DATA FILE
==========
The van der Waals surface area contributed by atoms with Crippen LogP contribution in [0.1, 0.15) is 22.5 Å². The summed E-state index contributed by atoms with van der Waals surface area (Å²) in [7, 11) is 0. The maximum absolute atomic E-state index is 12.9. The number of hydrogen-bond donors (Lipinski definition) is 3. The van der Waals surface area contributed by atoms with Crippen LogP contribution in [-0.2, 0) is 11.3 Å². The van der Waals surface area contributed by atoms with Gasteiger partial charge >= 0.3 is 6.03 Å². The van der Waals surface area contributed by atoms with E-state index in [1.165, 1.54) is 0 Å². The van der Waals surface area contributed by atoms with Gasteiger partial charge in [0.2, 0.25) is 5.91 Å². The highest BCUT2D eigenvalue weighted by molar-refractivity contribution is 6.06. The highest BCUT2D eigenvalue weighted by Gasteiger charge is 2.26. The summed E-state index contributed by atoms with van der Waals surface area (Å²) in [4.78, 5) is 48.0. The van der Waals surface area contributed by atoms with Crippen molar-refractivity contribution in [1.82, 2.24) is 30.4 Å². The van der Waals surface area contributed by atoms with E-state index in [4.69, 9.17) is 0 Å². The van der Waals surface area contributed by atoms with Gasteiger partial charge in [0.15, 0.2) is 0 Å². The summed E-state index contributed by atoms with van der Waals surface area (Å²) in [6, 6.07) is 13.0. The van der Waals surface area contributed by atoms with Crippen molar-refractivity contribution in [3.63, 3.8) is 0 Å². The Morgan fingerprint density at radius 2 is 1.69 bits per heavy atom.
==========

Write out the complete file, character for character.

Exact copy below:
The van der Waals surface area contributed by atoms with Crippen LogP contribution in [0.1, 0.15) is 22.5 Å². The summed E-state index contributed by atoms with van der Waals surface area (Å²) in [7, 11) is 0. The maximum absolute atomic E-state index is 12.9. The number of hydrogen-bond donors (Lipinski definition) is 3. The van der Waals surface area contributed by atoms with Crippen LogP contribution in [-0.2, 0) is 11.3 Å². The van der Waals surface area contributed by atoms with Gasteiger partial charge >= 0.3 is 6.03 Å². The van der Waals surface area contributed by atoms with E-state index in [1.165, 1.54) is 0 Å². The van der Waals surface area contributed by atoms with Gasteiger partial charge in [0.2, 0.25) is 5.91 Å². The highest BCUT2D eigenvalue weighted by molar-refractivity contribution is 6.06. The highest BCUT2D eigenvalue weighted by Gasteiger charge is 2.26. The summed E-state index contributed by atoms with van der Waals surface area (Å²) in [4.78, 5) is 48.0. The van der Waals surface area contributed by atoms with Crippen molar-refractivity contribution in [1.82, 2.24) is 30.4 Å². The van der Waals surface area contributed by atoms with E-state index in [4.69, 9.17) is 0 Å². The van der Waals surface area contributed by atoms with Gasteiger partial charge in [0.15, 0.2) is 0 Å². The summed E-state index contributed by atoms with van der Waals surface area (Å²) in [6, 6.07) is 13.0. The van der Waals surface area contributed by atoms with Crippen molar-refractivity contribution in [3.63, 3.8) is 0 Å². The Morgan fingerprint density at radius 2 is 1.69 bits per heavy atom.